The World of Jay Little
Archaeology and Computing
2/4/2014 3:02 PM
Those of you who know me reasonably well, know that I enjoy tinkering with old software. As a developer I've always been fascinated with the evolution of software throughout the years. As a result I tend to collect old pieces of software. However 95% of this collection is electronic as I have tended to shy away from physical media. However not even this strong preference has been able to keep me wondering throughout the years, "What is happening to all of that old media?"

First off, let's define what constitutes "old" as that is a relative term which encompasses different time periods for different people. For the purposes of this discussion the term "old" primarily refers to 5.25 inch floppy disks as that is really the first form of media that I became accustomed to while growing up. For others it might refer to the old 8 inch floppy disks. And for others it might refer to 3.5 inch floppy disks and if it does, chances are you aren't going to appreciate any of what follows ;) In any event to narrow down the context of this discussion further, I'm primarily interested in 5.25 inch floppy disks that contain data and/or programs for IBM DOS compatible hardware as that was my preferred platform of the era in question.

Needless to say if you do the research you will quickly realize that extracting the data off a 5.25 inch floppy disk is nearly impossible with modern day hardware. Modern PCs no longer contain the legacy ports and/or controllers required to connect traditional floppy disks. In addition modern operating systems do not tend to include any support for such antiquated devices. 3.5 inch disks are a different story as one can readily purchase cheap USB 3.5 inch drives and modern day operating systems still at least include partial support for this form of media. 5.25 inch floppy drives never had any USB compatible variants created for them however which poses the question that has rattled around in my mind for years: How does a modern computer user with modern equipment go about extracting data off of these 5.25 inch disks?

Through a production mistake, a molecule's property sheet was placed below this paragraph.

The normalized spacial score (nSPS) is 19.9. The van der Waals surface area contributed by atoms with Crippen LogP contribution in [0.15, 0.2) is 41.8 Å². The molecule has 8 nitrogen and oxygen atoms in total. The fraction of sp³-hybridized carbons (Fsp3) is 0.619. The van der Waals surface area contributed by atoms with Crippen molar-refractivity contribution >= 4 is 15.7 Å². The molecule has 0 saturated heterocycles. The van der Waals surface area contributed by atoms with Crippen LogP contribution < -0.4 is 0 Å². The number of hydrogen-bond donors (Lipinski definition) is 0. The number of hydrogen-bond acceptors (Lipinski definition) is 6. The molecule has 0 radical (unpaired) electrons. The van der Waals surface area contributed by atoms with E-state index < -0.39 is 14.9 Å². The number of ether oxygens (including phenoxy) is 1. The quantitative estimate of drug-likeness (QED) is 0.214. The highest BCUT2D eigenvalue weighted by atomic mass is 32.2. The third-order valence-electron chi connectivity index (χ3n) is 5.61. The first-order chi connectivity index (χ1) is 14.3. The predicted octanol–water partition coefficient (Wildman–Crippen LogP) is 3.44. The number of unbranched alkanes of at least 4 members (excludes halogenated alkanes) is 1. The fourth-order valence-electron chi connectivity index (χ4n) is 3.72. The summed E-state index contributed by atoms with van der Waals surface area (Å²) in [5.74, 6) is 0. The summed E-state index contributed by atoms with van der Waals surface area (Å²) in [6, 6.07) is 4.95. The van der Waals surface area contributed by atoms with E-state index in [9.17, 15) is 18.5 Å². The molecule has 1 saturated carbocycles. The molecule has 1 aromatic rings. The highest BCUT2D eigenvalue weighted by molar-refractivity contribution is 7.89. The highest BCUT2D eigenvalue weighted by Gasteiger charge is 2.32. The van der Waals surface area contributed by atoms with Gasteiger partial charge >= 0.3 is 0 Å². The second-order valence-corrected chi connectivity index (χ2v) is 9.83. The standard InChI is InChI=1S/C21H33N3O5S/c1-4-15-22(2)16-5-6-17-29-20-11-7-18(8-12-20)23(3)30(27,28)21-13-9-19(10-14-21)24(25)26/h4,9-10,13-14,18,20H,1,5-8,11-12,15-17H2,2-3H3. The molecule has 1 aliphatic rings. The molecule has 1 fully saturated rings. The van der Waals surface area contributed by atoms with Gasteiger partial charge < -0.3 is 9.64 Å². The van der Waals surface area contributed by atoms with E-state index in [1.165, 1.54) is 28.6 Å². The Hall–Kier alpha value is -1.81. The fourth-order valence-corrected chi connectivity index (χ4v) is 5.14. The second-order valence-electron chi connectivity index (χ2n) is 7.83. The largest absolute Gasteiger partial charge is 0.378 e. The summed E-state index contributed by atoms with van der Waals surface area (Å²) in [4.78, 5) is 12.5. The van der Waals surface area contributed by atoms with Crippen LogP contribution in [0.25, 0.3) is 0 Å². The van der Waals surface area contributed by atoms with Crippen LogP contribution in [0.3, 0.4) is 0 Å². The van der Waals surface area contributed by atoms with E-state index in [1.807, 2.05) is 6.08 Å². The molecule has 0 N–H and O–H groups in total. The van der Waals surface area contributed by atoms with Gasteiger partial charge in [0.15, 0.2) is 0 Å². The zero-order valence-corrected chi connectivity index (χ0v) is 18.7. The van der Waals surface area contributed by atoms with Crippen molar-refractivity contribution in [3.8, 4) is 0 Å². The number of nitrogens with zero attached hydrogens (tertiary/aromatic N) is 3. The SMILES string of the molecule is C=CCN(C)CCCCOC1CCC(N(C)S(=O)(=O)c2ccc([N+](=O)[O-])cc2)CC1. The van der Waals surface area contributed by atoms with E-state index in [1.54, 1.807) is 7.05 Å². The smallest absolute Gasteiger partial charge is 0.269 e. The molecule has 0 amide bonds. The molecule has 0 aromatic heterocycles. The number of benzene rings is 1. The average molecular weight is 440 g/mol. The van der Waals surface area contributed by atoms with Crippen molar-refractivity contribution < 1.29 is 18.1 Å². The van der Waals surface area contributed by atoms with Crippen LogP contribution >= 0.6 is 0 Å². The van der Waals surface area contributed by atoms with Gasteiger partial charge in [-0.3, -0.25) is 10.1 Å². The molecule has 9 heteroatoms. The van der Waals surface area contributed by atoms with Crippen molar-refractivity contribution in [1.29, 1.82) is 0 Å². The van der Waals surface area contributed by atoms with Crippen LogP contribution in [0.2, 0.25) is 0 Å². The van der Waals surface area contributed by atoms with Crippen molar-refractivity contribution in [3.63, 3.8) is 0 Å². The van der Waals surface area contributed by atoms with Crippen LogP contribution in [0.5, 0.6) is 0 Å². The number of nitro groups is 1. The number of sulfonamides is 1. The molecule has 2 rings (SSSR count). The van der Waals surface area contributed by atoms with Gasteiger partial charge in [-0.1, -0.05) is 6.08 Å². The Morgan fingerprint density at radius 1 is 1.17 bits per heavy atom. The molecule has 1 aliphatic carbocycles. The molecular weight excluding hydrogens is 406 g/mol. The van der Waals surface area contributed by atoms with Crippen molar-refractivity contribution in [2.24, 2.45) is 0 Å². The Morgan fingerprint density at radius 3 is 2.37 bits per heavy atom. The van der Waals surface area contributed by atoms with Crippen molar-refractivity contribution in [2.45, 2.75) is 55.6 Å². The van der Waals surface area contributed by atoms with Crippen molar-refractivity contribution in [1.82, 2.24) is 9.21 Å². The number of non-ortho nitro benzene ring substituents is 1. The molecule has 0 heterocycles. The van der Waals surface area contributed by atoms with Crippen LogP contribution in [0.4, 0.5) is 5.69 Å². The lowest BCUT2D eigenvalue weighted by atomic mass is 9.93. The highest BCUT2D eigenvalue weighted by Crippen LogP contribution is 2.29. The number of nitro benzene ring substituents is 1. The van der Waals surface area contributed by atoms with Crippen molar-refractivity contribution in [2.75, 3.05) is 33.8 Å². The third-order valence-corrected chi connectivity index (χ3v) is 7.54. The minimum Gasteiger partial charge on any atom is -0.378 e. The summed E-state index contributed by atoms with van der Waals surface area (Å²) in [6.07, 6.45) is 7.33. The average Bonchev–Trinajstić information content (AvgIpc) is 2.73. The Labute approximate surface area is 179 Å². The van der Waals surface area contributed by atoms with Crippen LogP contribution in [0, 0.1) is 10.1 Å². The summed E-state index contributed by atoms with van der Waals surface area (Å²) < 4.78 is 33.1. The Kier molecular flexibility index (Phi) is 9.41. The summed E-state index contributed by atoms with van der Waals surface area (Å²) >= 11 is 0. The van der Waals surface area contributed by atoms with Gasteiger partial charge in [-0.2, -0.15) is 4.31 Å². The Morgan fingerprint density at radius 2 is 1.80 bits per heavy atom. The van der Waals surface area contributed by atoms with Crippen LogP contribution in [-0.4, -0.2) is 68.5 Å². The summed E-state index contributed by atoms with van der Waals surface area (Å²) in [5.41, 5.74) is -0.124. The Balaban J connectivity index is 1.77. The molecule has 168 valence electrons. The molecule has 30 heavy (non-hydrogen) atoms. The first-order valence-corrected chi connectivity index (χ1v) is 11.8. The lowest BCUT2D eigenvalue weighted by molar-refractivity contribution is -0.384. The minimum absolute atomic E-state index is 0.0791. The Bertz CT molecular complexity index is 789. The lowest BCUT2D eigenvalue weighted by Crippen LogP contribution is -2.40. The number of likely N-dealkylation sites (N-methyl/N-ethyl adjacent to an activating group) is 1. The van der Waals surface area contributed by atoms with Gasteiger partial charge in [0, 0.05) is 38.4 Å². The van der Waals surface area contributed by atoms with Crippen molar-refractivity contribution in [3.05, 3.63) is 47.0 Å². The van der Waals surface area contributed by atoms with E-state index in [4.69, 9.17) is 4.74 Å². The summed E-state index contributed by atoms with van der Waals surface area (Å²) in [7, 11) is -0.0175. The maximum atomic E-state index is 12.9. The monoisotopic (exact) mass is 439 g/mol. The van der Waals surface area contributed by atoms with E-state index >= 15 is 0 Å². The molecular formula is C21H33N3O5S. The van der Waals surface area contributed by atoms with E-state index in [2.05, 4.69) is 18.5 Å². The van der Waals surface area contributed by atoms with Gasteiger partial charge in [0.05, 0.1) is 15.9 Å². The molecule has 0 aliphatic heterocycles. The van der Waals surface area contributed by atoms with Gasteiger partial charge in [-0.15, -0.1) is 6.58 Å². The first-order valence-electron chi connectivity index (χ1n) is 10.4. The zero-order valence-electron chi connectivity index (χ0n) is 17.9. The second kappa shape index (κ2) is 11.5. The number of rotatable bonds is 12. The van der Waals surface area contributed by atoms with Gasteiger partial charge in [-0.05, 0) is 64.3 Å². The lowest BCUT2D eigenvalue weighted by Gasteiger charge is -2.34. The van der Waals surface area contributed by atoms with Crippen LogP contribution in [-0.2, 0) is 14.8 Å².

Well today I'm going to answer that question for you. I recently purchased a Kryoflux interface board from it's manufacturer which is located in the United Kingdom. This is a device that has been created to solve the very problem that I wanted to solve. The only downside is that device requires that you supply a compatible drive for the media in question and the device will provide a USB compatible interface and the appropriate software to access the data from that drive on any modern PC running either Windows, Linux or Mac OS X. Keeping that in mind, I headed on over to Recycled Goods and tried to pick a relatively decent looking IBM PC compatible 1.2 megabyte 5.25 inch drive out. Though let's be honest - you are kind of shooting blind here no matter what you do. The newest 5.25 inch drives are going to be at least 20 years old. So getting a working one on the first try would constitute something of a small miracle.

Never fear though I'll spare you the nonsensical build up and reveal the outcome immediately: The drive worked perfectly. It was well worth the $30 that I spent. In addition the Kryflux unit and it's associated software worked exceptionally well, though to be honest the GUI front end for the software is next to useless which necessitated direct use of the command line utility. Though to be fair that utility is still fairly simple to use, even within Linux. For the curious here is a picture I took of the setup that I now have:

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Above you can see the setup of the Kryoflux hardware. In the middle we have our 5.25 inch 1.2 megabyte floppy drive. That drive is then connected to an AC Adapter (provided with the Kryoflux) that is then connected to a wall outlet. In addition the drive is also connected to a traditional floppy cable which then plugs in the Kryoflux board located behind the drive. That Kryoflux board then connects via a USB cable to my laptop with Arch Linux on the right. The floppy disk hanging out of the drive is the first of two 1.2 megabyte disks that I received when I ordered a used copy of wonderful SSI Gold Box era RPG, "Pools of Darkness" from a private merchant on Amazon. This game dates back to 1991 and was probably one of the last few games to be released on 5.25 inch diskettes.